Hand named a Hero of Hope

Published 2:53 pm Wednesday, January 18, 2012

Amid all the doctor’s appointments, surgeries, treatments and pain many cancer patients endure, a cancer survivor – a living example of success in surmounting this relentless disease – can provide hope where hope may be running out.


Linda Hand of Clanton is a two-time breast cancer survivor, and she has begun planting her seeds of hope in Chilton County and surrounding areas by sharing her survival story as a 2011 Hero of Hope for the American Cancer Society.

“The Heroes of Hope program provides a highly visible symbol of personal victory over the disease, as well as encourages support and participation in the programs of the Society,” said Keisha Pittman, an American Cancer Society 2010 Hero of Hope and co-chairwoman of the 2011 Heroes of Hope program.

According to an American Cancer Society news release, Hand was one of 20 cancer survivors and caregivers selected for the Society’s Mid-South Division, which includes Alabama, Arkansas, Kentucky, Louisiana, Mississippi and Tennessee.

She was one of two American Cancer Society volunteers selected from Alabama this year.

“It was such an honor for me to be chosen as one,” Hand said. “I like to give back to other patients if I can. It does give me a good feeling to get up and talk and let them know that there is life after cancer.”

Hand turned to the American Cancer Society for information and support after her diagnosis, and now she is returning the favor.

Hand has served as an ambassador for the American Cancer Society at two Celebration on the Hill Relay For Life events in Washington, D.C. She has also served as chairwoman on the Relay For Life planning and survivorship committees.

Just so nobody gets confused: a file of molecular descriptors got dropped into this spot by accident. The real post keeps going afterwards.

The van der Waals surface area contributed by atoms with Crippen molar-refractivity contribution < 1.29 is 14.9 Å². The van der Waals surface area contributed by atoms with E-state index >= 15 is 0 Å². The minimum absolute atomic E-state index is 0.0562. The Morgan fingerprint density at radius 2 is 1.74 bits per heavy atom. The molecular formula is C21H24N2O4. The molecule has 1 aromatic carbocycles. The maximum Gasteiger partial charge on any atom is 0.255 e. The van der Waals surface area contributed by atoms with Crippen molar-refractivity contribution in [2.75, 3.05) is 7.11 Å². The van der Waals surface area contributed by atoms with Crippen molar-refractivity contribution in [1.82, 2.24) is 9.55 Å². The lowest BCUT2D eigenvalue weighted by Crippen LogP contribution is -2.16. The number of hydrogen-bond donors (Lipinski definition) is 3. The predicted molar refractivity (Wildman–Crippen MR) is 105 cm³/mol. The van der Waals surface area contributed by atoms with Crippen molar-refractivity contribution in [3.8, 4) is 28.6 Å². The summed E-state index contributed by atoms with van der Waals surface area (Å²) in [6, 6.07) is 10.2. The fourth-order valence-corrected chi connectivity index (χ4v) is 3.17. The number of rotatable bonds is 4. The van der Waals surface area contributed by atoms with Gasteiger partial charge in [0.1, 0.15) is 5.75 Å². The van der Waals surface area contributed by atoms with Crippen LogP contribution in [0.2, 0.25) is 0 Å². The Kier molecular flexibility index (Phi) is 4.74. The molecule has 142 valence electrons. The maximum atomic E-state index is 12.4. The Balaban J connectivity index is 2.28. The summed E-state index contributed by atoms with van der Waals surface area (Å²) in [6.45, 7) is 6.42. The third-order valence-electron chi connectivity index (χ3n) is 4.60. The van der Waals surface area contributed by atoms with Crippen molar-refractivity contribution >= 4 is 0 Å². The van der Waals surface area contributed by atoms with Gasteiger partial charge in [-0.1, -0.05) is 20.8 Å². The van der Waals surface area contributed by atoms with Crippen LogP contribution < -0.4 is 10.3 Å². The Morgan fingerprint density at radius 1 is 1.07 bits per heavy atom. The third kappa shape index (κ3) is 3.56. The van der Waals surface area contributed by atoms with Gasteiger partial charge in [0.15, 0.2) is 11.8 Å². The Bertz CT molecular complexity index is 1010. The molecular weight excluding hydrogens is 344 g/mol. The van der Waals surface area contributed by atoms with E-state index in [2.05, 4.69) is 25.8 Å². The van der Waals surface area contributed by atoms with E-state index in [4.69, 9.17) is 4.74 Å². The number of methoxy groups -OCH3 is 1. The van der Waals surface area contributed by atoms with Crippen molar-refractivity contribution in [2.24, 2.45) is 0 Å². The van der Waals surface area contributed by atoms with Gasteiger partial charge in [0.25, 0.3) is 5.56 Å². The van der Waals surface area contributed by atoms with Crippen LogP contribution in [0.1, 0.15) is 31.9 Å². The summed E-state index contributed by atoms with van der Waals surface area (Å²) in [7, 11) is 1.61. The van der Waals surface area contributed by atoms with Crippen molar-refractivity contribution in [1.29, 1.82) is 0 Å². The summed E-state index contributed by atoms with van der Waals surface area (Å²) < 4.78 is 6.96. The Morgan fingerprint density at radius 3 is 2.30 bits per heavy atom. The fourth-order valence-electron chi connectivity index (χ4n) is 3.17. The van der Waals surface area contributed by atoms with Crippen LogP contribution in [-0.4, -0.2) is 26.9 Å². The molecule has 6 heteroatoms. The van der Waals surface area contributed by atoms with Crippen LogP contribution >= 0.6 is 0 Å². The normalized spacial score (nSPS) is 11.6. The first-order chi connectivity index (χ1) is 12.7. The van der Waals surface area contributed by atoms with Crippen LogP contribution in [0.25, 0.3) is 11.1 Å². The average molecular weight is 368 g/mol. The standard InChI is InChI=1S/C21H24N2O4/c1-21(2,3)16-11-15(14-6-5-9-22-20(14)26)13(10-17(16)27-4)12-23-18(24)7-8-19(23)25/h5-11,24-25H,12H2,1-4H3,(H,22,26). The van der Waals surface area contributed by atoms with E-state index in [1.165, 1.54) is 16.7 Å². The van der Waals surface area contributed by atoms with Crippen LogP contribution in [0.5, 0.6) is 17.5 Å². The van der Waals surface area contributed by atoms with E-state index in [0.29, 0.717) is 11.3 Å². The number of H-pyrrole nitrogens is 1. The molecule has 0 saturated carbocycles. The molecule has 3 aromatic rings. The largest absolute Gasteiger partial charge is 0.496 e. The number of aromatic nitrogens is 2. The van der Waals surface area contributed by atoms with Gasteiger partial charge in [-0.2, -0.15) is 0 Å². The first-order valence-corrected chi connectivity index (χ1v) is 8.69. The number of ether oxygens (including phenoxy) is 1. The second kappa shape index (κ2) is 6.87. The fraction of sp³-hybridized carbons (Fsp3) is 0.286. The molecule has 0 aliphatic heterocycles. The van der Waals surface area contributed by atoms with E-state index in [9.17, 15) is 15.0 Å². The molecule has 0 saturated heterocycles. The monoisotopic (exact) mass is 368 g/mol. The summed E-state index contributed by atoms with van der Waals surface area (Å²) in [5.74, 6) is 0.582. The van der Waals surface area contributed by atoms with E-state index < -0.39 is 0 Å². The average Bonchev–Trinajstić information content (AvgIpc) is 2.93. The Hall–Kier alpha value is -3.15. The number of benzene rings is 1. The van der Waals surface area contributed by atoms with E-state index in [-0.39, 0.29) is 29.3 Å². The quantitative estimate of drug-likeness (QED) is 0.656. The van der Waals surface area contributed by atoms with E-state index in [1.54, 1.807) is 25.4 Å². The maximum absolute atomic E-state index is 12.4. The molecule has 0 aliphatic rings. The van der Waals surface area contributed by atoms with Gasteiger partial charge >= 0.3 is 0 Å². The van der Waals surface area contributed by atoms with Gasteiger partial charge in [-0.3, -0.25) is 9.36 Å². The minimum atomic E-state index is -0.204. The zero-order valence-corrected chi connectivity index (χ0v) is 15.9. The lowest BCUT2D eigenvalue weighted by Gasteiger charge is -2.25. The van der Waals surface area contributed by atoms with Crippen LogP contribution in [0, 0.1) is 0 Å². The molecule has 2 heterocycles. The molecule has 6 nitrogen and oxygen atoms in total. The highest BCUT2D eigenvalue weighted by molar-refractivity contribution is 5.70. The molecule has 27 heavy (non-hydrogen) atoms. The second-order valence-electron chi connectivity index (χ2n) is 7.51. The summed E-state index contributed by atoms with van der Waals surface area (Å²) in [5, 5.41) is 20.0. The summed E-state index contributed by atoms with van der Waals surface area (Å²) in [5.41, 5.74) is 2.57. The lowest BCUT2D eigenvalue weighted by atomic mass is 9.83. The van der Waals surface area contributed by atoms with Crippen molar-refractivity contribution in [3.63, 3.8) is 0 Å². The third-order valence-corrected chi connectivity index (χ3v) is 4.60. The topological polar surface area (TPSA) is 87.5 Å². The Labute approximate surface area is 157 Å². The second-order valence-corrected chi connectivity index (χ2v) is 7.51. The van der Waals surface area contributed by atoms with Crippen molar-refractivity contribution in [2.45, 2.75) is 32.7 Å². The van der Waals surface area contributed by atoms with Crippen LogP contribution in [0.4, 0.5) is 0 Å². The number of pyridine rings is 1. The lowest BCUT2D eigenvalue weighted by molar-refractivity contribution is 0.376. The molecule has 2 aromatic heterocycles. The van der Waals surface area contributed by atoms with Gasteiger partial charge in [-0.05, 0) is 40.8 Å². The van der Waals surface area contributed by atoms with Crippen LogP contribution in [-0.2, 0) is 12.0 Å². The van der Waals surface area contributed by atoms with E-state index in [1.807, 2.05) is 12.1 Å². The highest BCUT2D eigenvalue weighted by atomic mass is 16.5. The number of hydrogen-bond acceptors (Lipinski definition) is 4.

“I have been a Reach to Recovery volunteer, when they partner a breast cancer survivor with a newly diagnosed breast cancer patient,” she said. “Hero of Hope has given me a different feeling toward that. I feel that I do reach out to them more.”

Hand said she is blessed to be cancer-free now, and as a Hero of Hope, she has already had three opportunities to share her experiences.

“It is a year-long commitment, but it is a lifetime honor,” Hand said. “I will always be a Hero of Hope.”

The Heroes of Hope program is in its fourth year. Honorees will serve as spokespeople for the American Cancer Society in their communities, the news release said. Those selected have triumphed over cancer, made significant volunteer contributions to the American Cancer Society and made an impact in the lives of others.

“Hearing their stories makes a statement that progress is being made in cancer research and prevention, and that there is hope for the future for people who are diagnosed,” said Lee Adkins, co-chairwoman of the 2011 Heroes of Hope program, and a 2010 Hero of Hope.

For more information about the American Cancer Society, call 1-800-227-2345 or visit Cancer.org.